A blister is a small pocket of fluid that has formed within the upper layers of the skin, typically caused by forceful rubbing (friction), burning, freezing, chemical exposure, or infection. Most blisters are filled with a clear fluid called serum or plasma. However, blisters can be filled with blood (if tissue damage is more severe) or with pus if infected.

The most helpful advice with regard to friction induced blisters on the foot is PREVENTION, PREVENTION, PREVENTION! A forming blister will draw your attention the area thus providing a window of opportunity with which to act. At this stage the skin will have developed a ‘hot spot’ which, if protected from further friction, will not develop into a fluid filled blister. If it is not possible to rest and/or protect the hot spot then a blister will form.

If a blister has formed it is best not to drain it unless it is particularly large or painful, however if it is drained an effort should be made to preserve the Epidermis (outer layer of skin). For a few hours after a blister has been drained the area will often feel more uncomfortable, so draining of blisters would only be advised if the foot can be rested afterwards. If a blister has been drained an effort should be made to press the loose epidermal roof down onto the base of the blister, thus providing at least some protection from infection and friction. Blisters will heel quicker when drained

A drained blister should always be covered with a sterile dressing. For ‘hot spots’ that have yet to develop into a blister then the area should be rested, or if that is not possible, then covered with moleskin or a similar material. ‘COMPEED’ blister prevention adhesive plasters are very good in reducing friction over ‘hot spots’ as they have a thin lining of hydro-gel that dissipates friction affectively.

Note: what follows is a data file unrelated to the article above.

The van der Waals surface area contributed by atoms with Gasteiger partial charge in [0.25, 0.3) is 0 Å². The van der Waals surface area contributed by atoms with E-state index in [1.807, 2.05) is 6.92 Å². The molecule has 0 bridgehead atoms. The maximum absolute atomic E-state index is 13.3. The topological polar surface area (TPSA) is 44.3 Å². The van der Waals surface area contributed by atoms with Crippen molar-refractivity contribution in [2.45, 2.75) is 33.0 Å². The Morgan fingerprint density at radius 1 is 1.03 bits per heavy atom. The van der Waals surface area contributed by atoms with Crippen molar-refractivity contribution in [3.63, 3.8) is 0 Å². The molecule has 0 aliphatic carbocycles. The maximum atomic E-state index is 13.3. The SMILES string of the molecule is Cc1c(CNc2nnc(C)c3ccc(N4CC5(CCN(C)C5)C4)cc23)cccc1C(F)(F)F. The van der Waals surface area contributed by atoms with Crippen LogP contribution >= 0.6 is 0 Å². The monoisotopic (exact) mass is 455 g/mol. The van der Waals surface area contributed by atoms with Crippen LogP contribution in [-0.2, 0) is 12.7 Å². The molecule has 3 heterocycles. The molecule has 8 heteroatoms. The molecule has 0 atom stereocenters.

If ladies ‘squeeze’ their feet into evening wear dress shoes where the toes are likely to be rubbed then the ‘DIGI-TUBES’ are excellent. These products simply slip over the toe, are discreet, and are available at our surgery.

Where there has been a history of repeated blister formation in the same area of the foot, and especially when associated with a particular activity eg football, squash, jogging etc, then the advice of a Podiatrist would be indicated in order to provide a blister prevention strategy. This would involve an analysis of the activity and footwear worn, with a practical demonstration of what to apply, and how to apply the recommended materials to the foot.

Additionally this may involve a modification to the inlay of a shoe or football boot. For example blisters under the large knuckle in footballers (particularly towards the end or beginning of a season when pitches are often dry and hard) are very common but can be prevented (or at least reduced in severity) by removing the stud that sits over the area and replacing it with a shorter stud. Alternatively if moulded studs are worn then the prominent stud(s) could be reduced in length.